Understanding fraudster psychology: three fraudsters you want to avoid

Dimitrie Dorgan

Not all fraud is created equal. Some attacks will have a disproportionate impact on your business. This comes down to who is behind the attack, their motivation, and the resources available to them.

The best fraud detection strategies evolve from knowing what type of attack you’re dealing with. To help, we’ve built profiles of the most common types of attacks and attackers we see, to help you know what to look for.

The psychology of a fraudster

There are three primary motivations behind fraudulent activity. Opportunity, rationalization and pressure.

Many external factors influence these motivations and cause a spike in fraud. For example a global crisis like the COVID-19 pandemic, a big event like the Super Bowl, or even digitization or sign-up incentives.

Opportunity

Opportunity for fraudsters has increased over the last few years because so many companies have moved to online business models. Successful fraud is much more scalable online. Once a fraudster finds a loophole they can continue to exploit it again and again.

Think about opening a bank account. In a real-life situation, a person couldn’t make more than a few fake sign-up attempts without being recognized and caught. But when hidden behind a screen, fraudsters have more opportunities to launch attacks at scale.

Rationalization

Some fraudsters may consider ID fraud a victimless crime. If costs fall on faceless corporations rather than individual people, or they assume that businesses can afford small losses, fraudsters might rationalize that they’ve caused no real or long-term harm.

Pressure

For many, fraud is driven by genuine financial pressure. The pandemic was hard on businesses and individuals alike. Many people lost their jobs and are facing financial hardship. When backed into a corner, for many, fraud is the only option.

Fraudster profiles: who’s attacking your business?

While the psychology behind fraudsters’ rationale helps us understand why they might be conducting an attack, their behavior also suggests the type of fraudster attacking your business and the level of threat they pose. 

Meet fraudster number 1: The novice

  • Profile: An individual or small group of individuals who attempt one-off attacks. They will have minimal experience and few resources to hand. It might simply be someone trying their luck — for example, someone underage trying to buy age-restricted goods — or they might be facing external pressures such as financial difficulty.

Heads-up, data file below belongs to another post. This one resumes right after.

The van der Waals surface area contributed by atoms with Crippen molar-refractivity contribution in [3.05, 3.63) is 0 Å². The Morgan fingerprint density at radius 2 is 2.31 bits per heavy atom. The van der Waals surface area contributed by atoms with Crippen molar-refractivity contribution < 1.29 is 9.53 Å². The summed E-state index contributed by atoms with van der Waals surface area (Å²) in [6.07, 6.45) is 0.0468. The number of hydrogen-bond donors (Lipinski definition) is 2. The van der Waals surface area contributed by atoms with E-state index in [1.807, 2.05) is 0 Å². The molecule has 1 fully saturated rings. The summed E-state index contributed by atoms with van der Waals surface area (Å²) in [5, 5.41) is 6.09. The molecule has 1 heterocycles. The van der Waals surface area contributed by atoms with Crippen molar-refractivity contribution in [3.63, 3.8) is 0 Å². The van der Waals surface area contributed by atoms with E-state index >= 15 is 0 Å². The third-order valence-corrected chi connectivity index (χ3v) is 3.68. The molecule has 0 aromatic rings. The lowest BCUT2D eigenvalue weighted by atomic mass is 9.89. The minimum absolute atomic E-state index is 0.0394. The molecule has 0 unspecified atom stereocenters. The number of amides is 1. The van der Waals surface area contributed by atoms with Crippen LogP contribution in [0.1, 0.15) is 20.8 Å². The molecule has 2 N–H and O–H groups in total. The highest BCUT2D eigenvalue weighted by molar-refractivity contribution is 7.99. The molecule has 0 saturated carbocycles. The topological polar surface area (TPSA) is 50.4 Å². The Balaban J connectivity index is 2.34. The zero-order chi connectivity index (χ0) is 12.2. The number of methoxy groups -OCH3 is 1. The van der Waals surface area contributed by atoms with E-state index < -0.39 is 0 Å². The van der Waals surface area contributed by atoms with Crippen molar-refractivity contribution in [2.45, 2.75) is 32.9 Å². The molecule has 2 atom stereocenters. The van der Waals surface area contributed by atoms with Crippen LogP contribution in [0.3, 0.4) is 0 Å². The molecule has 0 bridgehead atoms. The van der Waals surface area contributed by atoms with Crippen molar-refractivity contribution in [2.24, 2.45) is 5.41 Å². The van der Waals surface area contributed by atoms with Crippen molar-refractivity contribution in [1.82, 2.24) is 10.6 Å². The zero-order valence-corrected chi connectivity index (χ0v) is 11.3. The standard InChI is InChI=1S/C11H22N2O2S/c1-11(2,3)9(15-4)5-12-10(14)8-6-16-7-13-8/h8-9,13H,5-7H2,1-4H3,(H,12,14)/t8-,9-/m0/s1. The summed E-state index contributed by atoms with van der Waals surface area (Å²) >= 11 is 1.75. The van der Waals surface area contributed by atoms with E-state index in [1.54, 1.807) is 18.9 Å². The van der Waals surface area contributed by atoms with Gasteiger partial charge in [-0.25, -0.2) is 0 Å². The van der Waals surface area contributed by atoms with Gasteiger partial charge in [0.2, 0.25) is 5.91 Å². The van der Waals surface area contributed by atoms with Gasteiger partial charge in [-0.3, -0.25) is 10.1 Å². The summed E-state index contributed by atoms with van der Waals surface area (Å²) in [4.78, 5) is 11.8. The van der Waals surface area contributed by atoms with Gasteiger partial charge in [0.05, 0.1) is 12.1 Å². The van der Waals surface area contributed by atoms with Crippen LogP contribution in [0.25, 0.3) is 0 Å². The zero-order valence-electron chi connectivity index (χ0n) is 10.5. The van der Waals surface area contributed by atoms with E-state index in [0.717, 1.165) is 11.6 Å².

• Volume and frequency: While individuals or groups might only carry out one attack at a time, businesses will see a lot of these types of attacks.

  • Sophistication: Easy

  • Impact, if successful: Low

  • What to look for: Obvious signs of fraud, for example, information on an identity document that doesn’t match the sign-up details. Or identity documents that have inconsistent data between the front and back.

Meet fraudster number 2: The opportunist

  • Profile: An individual or group who takes advantage where they see opportunity. For example, attempting to sign up multiple times when a business offers an incentive like a sign-up bonus.

  • Volume and frequency: High volume tied to a specific event, such as when a business offers sign-up bonuses or new joiner campaigns.

  • Sophistication: Easy to medium

  • Impact, if successful: Medium to high

  • What to look for: An influx of account openings during specific campaigns, or when there is a spike in a certain market, for example, crypto price fluctuations. An indicator of fraud might be large numbers of the same document type, issuing country, or repeated information (such as email address or name) across different applications.

Meet fraudster number 3: The organized fraud ring